Better Child Care in the GTHA



As employers, there’s a lot we can do, but there’s only so much we can do alone.

– Employer Roundtable Participant



At CivicAction, we know that the early years are a foundational period, and that getting things right from the start is critical At our April 2015 Summit, along with 1,000 of our region’s leaders, we examined childhood health and well being, and confirmed this topic as a key issue in driving our region’s health and resilience. With further analysis and consultations, we broke down the issue and narrowed our focus to increasing accessibility to quality child care. It is well known that rates of return on human development investment are highest during the early years, and yet it is estimated that about 45-50% of children (0-4 years old) are in need of licensed care in Ontario. We know that the government alone cannot solve gaps in providing quality care to our youngest. We also believe that employers can – and already do – play an important role in helping their staff access child care, and this is why CivicAction has played a role in engaging employers on helping provide solutions to this issue.

In September 2016, the Government of Ontario announced their commitment to create 100,000 more child care spaces over the next five years. CivicAction, starting in November of 2016, worked with the Ministry of Education to lead a consultation with employers from across Ontario. Over a period of three months, CivicAction engaged a diverse group of employers to inform the Renewed Early Years and Child Care Framework and Expansion Strategy. 31 different employers contributed through a series of one-on-one interviews and a roundtable meeting on January 26, 2017. Special thanks to Minister Indira Naidoo-Harris for co-chairing the roundtable meeting and prioritizing building bridges across sectors. 

The goal of the employer engagement was to:

  • Share information about the current work underway on a renewed Early Years Framework and Child Care Expansion Strategy;
  • Understand the role of employers, challenges they face, and ways to enable more employer action; and to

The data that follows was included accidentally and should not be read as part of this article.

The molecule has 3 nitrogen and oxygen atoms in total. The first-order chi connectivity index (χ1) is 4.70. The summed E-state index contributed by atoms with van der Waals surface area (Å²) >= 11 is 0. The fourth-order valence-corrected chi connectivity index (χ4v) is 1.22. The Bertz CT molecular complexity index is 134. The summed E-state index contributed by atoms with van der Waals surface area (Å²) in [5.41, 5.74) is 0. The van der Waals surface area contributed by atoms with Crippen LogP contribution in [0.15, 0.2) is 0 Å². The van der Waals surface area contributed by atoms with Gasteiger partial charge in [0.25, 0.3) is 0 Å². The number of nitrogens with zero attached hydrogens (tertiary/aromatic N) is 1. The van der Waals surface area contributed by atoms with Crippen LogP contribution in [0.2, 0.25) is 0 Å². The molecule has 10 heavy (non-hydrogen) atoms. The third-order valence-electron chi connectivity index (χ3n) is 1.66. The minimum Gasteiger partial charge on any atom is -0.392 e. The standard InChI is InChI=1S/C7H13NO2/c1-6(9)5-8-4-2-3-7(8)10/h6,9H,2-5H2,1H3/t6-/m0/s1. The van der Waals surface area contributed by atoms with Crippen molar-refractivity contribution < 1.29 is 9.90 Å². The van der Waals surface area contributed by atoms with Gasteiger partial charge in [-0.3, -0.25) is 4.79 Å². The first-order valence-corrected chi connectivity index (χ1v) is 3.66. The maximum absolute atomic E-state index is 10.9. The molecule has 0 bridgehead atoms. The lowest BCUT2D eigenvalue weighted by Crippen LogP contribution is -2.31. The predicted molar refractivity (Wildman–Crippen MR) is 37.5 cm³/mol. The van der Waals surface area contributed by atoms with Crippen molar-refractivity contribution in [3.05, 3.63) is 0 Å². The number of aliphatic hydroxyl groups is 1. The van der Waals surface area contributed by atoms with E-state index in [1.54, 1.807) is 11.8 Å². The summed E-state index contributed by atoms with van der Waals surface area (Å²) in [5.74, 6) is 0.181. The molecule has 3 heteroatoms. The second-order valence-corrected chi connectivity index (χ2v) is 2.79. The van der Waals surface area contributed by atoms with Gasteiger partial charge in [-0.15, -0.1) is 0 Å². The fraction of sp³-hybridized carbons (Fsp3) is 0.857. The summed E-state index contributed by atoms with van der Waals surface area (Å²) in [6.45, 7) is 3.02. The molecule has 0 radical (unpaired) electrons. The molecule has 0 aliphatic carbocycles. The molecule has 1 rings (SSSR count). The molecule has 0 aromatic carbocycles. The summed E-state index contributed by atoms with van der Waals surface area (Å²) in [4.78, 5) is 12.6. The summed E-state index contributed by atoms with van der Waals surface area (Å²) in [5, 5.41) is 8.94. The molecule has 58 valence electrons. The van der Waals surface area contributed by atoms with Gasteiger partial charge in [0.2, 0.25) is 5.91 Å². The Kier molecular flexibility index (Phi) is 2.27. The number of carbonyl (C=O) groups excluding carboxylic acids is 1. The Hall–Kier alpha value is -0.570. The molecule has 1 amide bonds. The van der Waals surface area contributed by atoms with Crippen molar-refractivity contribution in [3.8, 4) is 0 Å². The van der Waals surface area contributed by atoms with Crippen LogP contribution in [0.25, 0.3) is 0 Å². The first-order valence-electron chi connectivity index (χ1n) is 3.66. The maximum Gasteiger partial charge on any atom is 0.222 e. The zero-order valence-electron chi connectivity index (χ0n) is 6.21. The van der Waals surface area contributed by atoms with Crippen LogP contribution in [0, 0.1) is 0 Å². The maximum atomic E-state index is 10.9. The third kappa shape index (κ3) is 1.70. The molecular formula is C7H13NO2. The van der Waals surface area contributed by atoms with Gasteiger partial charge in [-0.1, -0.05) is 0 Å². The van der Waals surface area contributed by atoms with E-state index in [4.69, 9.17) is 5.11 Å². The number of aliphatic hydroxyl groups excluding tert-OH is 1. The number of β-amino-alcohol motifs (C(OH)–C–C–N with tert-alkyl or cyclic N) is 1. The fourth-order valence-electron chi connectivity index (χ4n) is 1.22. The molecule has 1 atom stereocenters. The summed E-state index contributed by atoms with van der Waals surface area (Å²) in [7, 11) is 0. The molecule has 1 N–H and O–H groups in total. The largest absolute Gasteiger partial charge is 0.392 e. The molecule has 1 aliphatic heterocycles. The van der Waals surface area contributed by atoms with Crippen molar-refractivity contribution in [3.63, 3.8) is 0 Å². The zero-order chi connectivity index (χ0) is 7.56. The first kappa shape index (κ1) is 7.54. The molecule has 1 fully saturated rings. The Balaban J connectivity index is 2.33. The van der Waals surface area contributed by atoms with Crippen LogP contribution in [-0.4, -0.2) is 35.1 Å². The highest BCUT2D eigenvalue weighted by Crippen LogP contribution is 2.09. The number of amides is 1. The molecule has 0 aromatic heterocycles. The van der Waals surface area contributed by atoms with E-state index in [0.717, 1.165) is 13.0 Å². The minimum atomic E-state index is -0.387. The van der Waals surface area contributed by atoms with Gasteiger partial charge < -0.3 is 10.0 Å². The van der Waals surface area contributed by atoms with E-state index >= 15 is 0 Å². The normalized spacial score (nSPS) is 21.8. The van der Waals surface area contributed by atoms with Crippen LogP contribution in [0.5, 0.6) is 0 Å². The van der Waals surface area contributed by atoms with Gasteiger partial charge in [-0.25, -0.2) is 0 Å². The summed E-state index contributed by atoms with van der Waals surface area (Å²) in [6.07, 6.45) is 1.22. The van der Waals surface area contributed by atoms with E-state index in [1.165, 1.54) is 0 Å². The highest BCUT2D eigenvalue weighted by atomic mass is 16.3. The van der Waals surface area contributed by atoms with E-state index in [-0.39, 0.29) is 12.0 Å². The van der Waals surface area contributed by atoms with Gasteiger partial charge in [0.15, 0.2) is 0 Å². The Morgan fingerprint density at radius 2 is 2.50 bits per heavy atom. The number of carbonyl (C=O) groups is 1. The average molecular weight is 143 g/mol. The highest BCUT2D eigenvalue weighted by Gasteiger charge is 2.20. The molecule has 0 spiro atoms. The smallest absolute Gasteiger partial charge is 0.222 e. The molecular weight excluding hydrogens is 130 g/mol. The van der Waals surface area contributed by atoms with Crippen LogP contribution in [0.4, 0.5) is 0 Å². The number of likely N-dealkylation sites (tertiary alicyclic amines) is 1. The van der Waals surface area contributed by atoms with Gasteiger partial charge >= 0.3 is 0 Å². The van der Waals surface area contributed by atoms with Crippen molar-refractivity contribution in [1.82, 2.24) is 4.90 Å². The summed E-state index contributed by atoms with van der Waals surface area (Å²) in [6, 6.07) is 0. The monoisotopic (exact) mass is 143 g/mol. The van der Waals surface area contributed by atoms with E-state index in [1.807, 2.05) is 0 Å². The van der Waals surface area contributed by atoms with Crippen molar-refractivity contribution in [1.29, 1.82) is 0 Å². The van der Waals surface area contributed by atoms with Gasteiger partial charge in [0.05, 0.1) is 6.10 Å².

• Help create new connections with employers and the Ministry

Some of the key themes that emerged were the following:

The Ideal State:

We asked employers to describe what the ideal child care system would look like in Ontario. To most, an ideal system would:

  • Have more available spaces with no stressful waitlists,
  • Offer an increased range of options (full-time, part-time, and temporary spaces) and locations (within or near workplaces) to choose from for children under four, and
  • Provide more flexible schedules (options outside of the 7am-6pm norm)

Employers also emphasized that the ideal system would need to have an affordable cost of child care. This would reduce the current financial stress that families may feel and give parents the choice, rather than a financial need, to stay at home with their children.  

The Opportunity:

Employers recognized that a better child care system would have a positive effect on productivity and talent retention. In turn, leading to a major economic boost of GDP. A well-built and accessible system would also help more women stay in their workplaces. Especially if more part-time spaces were available to ease the transition for mothers who may be returning from maternity leave.

Standing in the way of Progress:

When child care arrangements fall through, employers face absenteeism issues. For example, when a child is sick and cannot go to school or daycare, an employee with no remote work options may have to take a sick, personal, or vacation day off. There are a small number of centres that allow for the emergency drop off of children, though none allow access if the child is sick. For workplaces where shifts are instrumental, this may mean employees have to work short-staffed when there is no backup in place.

Employers highlighted that it is still typical for mothers to stay home longer than fathers if parents cannot find accessible and affordable care. This is especially true if they have two or more children. This trend affects the gender wage gap. It was also noted that the longer women are away from the workforce, the greater the effect on their future earning potential.

Openness to Work Together:

Through these consultations, it has become clear that some employers are eager to do more. This may include offering subsidies, flexible scheduling, on-site care, or emergency care services. They flagged that they still require more information about implementing new policies, making the business case, and the current system, as well as potential financial assistance from the government in order to do more. There is also an interest in learning about best practices from other employers.

These employer consultations made it clear that organizations do recognize the significant social and economic benefits that accompany accessible, responsive, and affordable quality child care. It was also clear that employers can, and are willing to, play a role in transforming Ontario’s child care system. For many employers, providing support to their employees in this area can also be a part of their larger diversity and inclusion strategy. As employers prepare for a future for where millennials become parents, providing more support with child care could be an opportunity to attract and keep valuable talent. It was clear that there is a need for a child care system that accommodates the workforce of today and tomorrow.

As the Ministry continues to work to develop a renewed plan for early years and child care expansion strategy, we encourage ongoing and deeper employer engagement in partnership to build the best possible child care system in Ontario.